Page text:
“The central government is taking the lead in living a tighter life this time. We will reduce the central government’s direct spending by more than half, so that funds can flow to grassroots enterprises and people’s lives. All levels of government must live a tighter life. It is absolutely not allowed to engage in formality, and do those things that spend a lot of money.”

The neoliberal bias of these statements is evident. According to Li, public spending confiscates savings that diminish investment. Like all neoliberals, he understands economic phenomena backwards. Government spending encourages investment because it increases the balance of bank reserves. This encourages demand and therefore investment. To reduce public spending and to think that companies and people’s lives will benefit from this is to miss the point. The reduction in public spending advocated by Li will only increase private indebtedness and unemployment.

This graph shows the evolution of China’s public deficit and its projected evolution until 2026.

 Source IMF


Source: IMF

COVID caused the deficit to increase to 11.39% in 2020. Thanks to this deficit, China was able to contain the pandemic. From a socialist perspective, this data should make it easier to interpret the public deficit for what it really is: a tool to tackle social problems, which in China’s case are many and growing in severity. Therefore, instead of making the reduction of the public deficit an end in itself, Li should forget about the level of the deficit and focus only on social problems. To this end, my proposal for fiat socialism is based on what I have called the Lerner index, which is calculated as the distance between a particular economic situation and one in which unemployment and the absolute value of inflation are equal to zero. In the case of China, the evolution of the Lerner index between 2000 and 2016 was as follows:

The evolution of the Lerner index in China between 2000 and 2016

Chart: year / unemployment rate / inflation rate / Lerner index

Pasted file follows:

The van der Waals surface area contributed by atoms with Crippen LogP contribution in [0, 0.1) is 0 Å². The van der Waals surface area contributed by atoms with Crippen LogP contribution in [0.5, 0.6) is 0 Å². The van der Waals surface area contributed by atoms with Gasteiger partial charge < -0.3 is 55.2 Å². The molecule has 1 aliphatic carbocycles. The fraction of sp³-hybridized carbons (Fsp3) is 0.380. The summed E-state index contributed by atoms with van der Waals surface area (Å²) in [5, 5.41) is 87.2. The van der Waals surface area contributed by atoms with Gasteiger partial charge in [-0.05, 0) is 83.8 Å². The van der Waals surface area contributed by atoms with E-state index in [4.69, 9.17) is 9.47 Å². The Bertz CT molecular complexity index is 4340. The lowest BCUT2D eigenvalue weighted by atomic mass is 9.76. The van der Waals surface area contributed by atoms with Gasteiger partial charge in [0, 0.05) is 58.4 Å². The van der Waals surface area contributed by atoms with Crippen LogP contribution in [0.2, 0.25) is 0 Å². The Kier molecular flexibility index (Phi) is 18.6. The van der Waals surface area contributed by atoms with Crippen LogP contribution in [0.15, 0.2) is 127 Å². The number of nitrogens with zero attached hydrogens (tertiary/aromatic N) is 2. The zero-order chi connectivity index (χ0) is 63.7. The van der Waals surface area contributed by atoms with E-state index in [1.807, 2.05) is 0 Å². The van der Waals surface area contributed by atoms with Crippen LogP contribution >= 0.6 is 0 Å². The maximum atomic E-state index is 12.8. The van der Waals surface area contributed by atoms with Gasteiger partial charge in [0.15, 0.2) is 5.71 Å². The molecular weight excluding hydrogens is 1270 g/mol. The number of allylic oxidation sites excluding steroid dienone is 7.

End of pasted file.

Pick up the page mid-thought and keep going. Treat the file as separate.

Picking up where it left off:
The method to bring the Chinese economy to the Lerner point should be the job guarantees based on employment buffer stocks, as these schemes turn permanent full employment, guaranteed by law, into an automatic price stabiliser. The process of reaching the Lerner point in China should not be very complex, since in 1994 the Chinese government took back tax collection as one of its functions and since then has been able to control inflation very efficiently. Therefore, the establishment of full employment and the corresponding price level should occur as soon as possible.

This should be the first step towards the achievement of what I have called the five goals of socialism, which let us remember are:

  1. guaranteed and permanent full employment.
  2. full and prudent use of natural resources.
  3. a guarantee of food, shelter, clothing, health services and education to every citizen.
  4. social security in the form of pensions and subsidies.
  5. a guarantee of decent labour standards.

China has sufficient resources and capabilities to guarantee these five points for its entire population. I am therefore of the opinion that these five points should be incorporated into the three points of the Chinese consensus established by the great Deng Xiaoping. The effort to achieve these five points should not be too great for the Chinese government and the benefits to it would be glorious. I think that is the spirit of these statements by Deng in 1994: “to build socialism it is necessary to develop the productive forces […]. Not until […] we have reached the level of the moderately developed countries, shall we be able to say that we have really built socialism and to declare convincingly that it is superior to capitalism. We are advancing towards that goal.”

Unfortunately, millions of people are not assured of these five points. In China, there are still conditions of misery and exploitation, as in the most savage of capitalist societies, that have made the country one of the most unequal in the world in terms of the distribution of wealth. If the CCP decided to end this exploitation by implementing the five goals of socialism, it would gain enormous support among the lower classes, the same classes that created it 100 years ago, and would strengthen its rule of the country.